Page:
Reykjavik, May 22: Iceland closed its main international airport and canceled domestic flights Sunday as a powerful volcanic eruption sent a plume of ash, smoke and steam 12 miles (20 kilometers) into the air.
The eruption was far larger than one a year ago that caused international travel chaos -- but scientists said it was unlikely to have the same widespread effect.
University of Iceland geophysicist Magnus Tumi Gudmundsson said the eruption of the Grimsvotn volcano was "much bigger and more intensive than Eyjafjallajokull," the volcano whose April 2010 eruption shut Europe's airspace for five days.
The ash plunged areas near the volcano into darkness and covered buildings, cars and fields in a thick layer of gray soot Sunday.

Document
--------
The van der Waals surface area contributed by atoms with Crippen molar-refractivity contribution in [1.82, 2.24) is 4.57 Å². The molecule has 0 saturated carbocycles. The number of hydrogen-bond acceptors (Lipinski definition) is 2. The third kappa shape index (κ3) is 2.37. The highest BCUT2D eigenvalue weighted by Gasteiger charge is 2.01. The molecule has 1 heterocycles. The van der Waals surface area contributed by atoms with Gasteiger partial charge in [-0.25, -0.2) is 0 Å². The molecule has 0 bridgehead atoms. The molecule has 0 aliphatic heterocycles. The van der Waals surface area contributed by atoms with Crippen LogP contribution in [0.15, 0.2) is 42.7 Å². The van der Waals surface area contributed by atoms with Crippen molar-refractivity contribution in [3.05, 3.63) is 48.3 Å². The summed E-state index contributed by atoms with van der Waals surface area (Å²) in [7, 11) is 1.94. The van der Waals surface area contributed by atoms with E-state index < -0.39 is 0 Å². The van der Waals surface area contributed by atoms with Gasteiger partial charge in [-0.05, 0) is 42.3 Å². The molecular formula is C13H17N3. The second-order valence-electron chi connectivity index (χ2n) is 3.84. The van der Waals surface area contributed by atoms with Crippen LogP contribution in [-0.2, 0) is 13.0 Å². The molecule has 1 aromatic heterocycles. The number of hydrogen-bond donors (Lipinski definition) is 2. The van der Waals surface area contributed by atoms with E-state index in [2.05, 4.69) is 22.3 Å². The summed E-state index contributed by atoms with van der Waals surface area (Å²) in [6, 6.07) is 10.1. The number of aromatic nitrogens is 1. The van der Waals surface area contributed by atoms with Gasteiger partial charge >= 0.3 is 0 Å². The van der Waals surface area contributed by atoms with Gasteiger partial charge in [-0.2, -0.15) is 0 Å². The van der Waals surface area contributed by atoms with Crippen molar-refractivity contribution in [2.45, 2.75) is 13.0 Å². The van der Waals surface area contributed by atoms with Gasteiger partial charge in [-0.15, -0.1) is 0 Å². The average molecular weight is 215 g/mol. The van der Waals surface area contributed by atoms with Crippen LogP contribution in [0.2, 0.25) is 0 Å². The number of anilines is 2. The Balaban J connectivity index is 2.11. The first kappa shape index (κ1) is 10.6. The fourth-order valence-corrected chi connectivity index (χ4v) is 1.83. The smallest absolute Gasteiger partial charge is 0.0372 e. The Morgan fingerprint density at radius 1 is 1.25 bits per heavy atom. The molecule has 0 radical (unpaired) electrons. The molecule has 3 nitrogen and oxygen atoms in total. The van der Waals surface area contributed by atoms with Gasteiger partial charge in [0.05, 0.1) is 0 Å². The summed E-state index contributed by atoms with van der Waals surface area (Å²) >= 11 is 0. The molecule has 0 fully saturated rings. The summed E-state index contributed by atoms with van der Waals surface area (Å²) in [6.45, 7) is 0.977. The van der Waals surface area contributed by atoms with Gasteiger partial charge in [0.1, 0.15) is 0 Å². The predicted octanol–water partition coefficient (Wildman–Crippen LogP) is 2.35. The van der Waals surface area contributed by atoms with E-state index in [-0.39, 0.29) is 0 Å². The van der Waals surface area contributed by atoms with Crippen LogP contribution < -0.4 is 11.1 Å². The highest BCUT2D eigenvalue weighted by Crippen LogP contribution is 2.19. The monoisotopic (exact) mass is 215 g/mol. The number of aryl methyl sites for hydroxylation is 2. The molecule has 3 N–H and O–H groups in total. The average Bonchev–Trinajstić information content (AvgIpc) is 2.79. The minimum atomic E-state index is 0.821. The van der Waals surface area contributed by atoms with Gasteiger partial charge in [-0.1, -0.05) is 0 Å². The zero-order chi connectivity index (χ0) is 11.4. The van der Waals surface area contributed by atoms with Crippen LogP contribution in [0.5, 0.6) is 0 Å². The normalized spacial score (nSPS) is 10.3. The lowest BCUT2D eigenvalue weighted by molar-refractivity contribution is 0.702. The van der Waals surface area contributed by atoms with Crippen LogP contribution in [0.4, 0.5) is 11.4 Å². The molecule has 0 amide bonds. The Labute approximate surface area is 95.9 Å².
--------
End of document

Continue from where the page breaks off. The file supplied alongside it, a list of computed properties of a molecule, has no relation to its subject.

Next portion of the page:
Civil protection workers urged residents to wear masks and stay indoors.
Airport and air traffic control operator ISAVIA said Keflavik airport, the country's main hub, was closed. In April 2010, officials closed the continent's air space for five days, fearing the ash could harm jet engines.
Some 10 million travelers were stranded.
The Grimsvotn volcano, which lies under the uninhabited Vatnajokull glacier about 120 miles (200 kilometers) east of the capital, Reykjavik, began erupting Saturday for the first time since 2004.